For aspiring first-time buyers, taking that first step on the property ladder can be a challenge. From saving a deposit to securing a mortgage, there are numerous obstacles. With Shared Ownership Week approaching on 18–23 September, is it something you should be considering?
Shared ownership can help those who find out they’re priced out of the property market by reducing the deposit needed and the amount they need to borrow through a mortgage. It can help you buy your first home sooner, but it does come with drawbacks that you need to consider.
How does shared ownership differ from buying a home the traditional way?
Traditionally, you’d purchase a home as a first-time buyer using a 10% deposit and taking out a mortgage to pay for the rest. As house prices have soared in the last few decades, this is becoming more difficult to achieve.
The latest Halifax House Price Index shows the average home in the UK is now £261,743. That would mean needing to save a deposit of around £26,000. Of course, there are regional differences. If you live in London or the south of England, you could find you need a much higher deposit.
So, to purchase an average home after putting down a 10% deposit, you’d need a mortgage of around £235,000. Lending criteria varies and will depend on your circumstances, but, as a rule of thumb, you can usually borrow 4.5 times your household income. To secure a mortgage of that size, you’d need an income of around £52,000. With wage growth far behind property price rises, it could mean securing a mortgage of that size is out of reach.
Where shared ownership is different is that you’re only purchasing a portion of a property, while renting the rest. This means that your deposit and the amount you need to borrow will be lower. So, if you’re purchasing a 25% share of an average-priced home, you’d need a deposit of around £6,500 and a mortgage for £58,750. It can mean buying your first home is within grasp.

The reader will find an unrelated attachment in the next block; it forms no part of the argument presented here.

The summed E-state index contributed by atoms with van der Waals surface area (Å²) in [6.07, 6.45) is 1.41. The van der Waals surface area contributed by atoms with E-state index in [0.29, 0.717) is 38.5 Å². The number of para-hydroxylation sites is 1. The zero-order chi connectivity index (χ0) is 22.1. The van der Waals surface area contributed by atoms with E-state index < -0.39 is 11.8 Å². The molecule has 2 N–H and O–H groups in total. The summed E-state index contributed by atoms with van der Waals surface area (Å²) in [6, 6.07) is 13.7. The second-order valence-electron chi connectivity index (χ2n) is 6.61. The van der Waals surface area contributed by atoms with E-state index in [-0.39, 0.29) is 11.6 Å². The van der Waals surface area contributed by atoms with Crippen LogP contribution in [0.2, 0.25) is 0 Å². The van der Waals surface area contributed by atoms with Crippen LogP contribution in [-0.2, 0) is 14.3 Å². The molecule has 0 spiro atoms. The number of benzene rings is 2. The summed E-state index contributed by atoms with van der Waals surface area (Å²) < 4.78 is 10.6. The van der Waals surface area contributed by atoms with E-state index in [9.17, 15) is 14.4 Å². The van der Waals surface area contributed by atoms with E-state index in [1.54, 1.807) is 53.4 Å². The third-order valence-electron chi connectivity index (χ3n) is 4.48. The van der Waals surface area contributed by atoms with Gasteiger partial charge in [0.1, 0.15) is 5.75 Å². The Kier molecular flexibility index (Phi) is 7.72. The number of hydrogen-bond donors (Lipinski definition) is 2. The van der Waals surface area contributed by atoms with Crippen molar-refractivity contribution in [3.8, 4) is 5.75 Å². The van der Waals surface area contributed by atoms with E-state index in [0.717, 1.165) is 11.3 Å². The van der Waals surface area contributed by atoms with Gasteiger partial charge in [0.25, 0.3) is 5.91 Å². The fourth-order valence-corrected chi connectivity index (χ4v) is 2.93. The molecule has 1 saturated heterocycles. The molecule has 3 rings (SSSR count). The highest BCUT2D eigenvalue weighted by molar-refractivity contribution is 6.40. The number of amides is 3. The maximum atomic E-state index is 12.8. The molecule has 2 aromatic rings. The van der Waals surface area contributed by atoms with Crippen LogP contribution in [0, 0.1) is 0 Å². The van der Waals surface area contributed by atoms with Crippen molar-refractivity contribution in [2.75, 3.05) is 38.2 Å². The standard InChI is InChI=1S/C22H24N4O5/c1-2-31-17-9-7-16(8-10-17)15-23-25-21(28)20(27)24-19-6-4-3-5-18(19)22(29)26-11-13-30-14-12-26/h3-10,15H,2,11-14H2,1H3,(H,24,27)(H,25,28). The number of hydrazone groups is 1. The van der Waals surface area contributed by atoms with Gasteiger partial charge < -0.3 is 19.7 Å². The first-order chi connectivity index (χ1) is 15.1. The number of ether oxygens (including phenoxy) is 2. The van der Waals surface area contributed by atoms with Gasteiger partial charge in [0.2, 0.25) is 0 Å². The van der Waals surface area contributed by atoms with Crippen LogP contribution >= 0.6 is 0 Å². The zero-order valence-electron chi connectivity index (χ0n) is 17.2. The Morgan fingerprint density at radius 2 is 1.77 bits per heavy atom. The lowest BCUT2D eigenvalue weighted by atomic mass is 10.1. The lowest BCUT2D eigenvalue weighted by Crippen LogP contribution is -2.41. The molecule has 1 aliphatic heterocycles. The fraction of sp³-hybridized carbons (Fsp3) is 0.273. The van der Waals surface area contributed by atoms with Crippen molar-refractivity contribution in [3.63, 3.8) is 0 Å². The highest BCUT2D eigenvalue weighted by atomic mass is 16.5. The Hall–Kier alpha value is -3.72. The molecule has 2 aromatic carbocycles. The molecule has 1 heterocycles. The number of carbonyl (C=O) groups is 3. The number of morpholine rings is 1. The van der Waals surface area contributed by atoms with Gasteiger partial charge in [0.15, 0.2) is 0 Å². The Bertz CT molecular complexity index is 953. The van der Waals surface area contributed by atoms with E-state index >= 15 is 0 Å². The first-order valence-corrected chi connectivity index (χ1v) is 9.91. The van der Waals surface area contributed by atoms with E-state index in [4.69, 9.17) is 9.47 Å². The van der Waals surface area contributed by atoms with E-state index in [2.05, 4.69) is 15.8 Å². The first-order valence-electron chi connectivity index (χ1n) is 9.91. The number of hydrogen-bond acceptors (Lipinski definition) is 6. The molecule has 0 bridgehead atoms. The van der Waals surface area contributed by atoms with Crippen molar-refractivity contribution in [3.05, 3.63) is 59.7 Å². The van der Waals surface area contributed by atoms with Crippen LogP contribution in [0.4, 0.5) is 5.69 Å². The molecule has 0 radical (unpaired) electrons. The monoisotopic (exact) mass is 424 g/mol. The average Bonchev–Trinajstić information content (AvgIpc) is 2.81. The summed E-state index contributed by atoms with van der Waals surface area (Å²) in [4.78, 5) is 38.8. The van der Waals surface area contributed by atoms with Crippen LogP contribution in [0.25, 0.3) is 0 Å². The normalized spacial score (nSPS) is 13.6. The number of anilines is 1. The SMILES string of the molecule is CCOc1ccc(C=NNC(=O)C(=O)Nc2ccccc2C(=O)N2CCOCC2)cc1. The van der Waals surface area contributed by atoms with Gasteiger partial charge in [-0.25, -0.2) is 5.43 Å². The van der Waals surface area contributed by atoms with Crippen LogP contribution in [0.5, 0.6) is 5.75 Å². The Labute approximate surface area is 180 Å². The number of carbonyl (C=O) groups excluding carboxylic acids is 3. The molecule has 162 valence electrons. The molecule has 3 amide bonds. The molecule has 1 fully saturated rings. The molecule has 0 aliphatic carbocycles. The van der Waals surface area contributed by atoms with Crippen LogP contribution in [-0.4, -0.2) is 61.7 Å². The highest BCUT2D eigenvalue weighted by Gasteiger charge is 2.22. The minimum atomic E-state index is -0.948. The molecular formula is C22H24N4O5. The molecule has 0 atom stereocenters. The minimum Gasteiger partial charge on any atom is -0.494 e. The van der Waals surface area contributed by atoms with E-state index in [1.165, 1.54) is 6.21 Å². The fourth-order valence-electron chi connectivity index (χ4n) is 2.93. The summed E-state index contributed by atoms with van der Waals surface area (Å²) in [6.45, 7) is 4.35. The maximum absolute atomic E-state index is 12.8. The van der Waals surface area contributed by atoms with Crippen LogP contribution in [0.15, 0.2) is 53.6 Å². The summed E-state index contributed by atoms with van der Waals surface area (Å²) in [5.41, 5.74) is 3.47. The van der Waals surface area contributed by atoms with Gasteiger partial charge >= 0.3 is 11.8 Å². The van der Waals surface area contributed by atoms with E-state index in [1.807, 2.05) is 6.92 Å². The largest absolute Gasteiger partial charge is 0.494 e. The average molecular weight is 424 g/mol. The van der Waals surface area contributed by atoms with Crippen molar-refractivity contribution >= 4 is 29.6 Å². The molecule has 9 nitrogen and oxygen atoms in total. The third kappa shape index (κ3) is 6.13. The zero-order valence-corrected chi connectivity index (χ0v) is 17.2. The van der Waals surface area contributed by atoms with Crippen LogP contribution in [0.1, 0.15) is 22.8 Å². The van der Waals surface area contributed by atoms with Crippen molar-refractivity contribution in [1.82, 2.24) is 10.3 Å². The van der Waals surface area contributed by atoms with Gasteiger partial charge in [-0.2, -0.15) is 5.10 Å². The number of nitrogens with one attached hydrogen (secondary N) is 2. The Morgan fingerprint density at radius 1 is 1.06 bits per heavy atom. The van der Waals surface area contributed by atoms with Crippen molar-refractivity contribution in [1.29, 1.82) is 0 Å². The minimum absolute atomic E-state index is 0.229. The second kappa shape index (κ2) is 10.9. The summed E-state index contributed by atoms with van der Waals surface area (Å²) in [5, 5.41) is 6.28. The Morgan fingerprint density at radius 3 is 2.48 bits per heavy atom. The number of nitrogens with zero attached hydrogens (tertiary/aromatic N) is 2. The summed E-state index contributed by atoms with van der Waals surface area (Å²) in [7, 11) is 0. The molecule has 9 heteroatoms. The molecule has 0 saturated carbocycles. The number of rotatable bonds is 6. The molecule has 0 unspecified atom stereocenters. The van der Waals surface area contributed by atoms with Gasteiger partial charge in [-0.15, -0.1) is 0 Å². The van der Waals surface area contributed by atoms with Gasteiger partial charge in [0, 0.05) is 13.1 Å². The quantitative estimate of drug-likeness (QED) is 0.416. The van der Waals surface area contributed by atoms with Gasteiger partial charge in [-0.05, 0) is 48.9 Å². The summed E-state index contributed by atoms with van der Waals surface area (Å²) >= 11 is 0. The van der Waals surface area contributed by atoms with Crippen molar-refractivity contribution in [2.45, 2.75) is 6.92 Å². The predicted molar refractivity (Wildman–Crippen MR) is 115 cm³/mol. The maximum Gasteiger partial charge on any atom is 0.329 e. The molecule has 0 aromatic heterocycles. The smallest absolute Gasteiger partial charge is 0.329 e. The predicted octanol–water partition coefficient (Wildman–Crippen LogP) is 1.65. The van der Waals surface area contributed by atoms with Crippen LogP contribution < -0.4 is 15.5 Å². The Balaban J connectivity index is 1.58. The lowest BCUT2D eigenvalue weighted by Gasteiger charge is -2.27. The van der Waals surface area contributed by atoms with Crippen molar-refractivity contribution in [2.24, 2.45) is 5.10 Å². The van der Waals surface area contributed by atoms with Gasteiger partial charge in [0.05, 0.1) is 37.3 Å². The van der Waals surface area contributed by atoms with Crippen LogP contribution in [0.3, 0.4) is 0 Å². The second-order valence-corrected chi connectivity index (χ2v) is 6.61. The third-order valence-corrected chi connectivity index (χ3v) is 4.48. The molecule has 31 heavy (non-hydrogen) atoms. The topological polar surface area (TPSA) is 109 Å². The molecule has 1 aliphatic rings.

As your circumstances improve, you can gradually increase the portion of the property that is yours, either by taking out a larger mortgage or paying a lump sum. This is known as “staircasing”.
So, is it something you should look into? Here are seven things you need to consider first.
1. There are usually restrictions around who can buy
Shared ownership properties are offered through housing associations, and they will usually have restrictions around who can buy them. This varies between different organisations, but restrictions may include an upper household income limit or being reserved for local families. If you’re interested in shared ownership, do your research first and make sure you’d be eligible for the options where you hope to purchase.
2. You will have less choice
While shared ownership properties are becoming more popular, there’s still a limited number. As a result, there will be less choice when you’re looking to buy your new home. If you have a really clear idea about the type of home you want, shared ownership might not suit your needs.
3. You need to consider the impact of paying rent
While your mortgage payments will be lower, as you’ve bought a portion of a property, you will still need to make rent payments on the remaining amount. You need to calculate how these two payments will add up and how they could change in the future.
4. Shared ownership properties are usually leasehold
A leasehold property means you own the property but not the ground it’s built on. A lease will last for a set number of years. So, you may need to factor in renewing your lease in the future and it could make it more difficult to sell. You will usually need to pay 100% of the ground rent and service charges associated with the leasehold, even if you only own a portion of the home. In some cases, a property will become freehold once you own 100% of it, but this isn’t always the case.
5. Staircasing can end up more expensive
Shared ownership is a great way to gradually increase the amount of equity you own. However, it can end up more expensive than the traditional route. Each time you increase the amount of equity you own, you may also need to pay for things like legal fees, Stamp Duty, and mortgage fees. You’ll also purchase each new portion of the property at the current market value. So, if property prices rise, additional equity will cost more.
6. There may be restrictions on what you can do to the property
One of the reasons you may want to purchase a property is to make it your own. However, as you still rent a portion of the property, there may be limits on what you can do. For instance, the housing association may not approve of you knocking down internal walls to create an open-plan living area. If you’re thinking about shared ownership, make sure you fully understand any restrictions.
7. It could limit your options when selling
When buying your first home, selling it may not even have crossed your mind. However, it’s important to think about your long-term plans. If you want to sell, you’ll usually need to give the housing association first refusal. This may limit your options and how much it sells for.
If you’re looking to buy your first home, we’re here to help you understand the process and secure a mortgage, whether shared ownership or the traditional route is right for you.
Please note: This blog is for general information only and does not constitute advice. The information is aimed at retail clients only.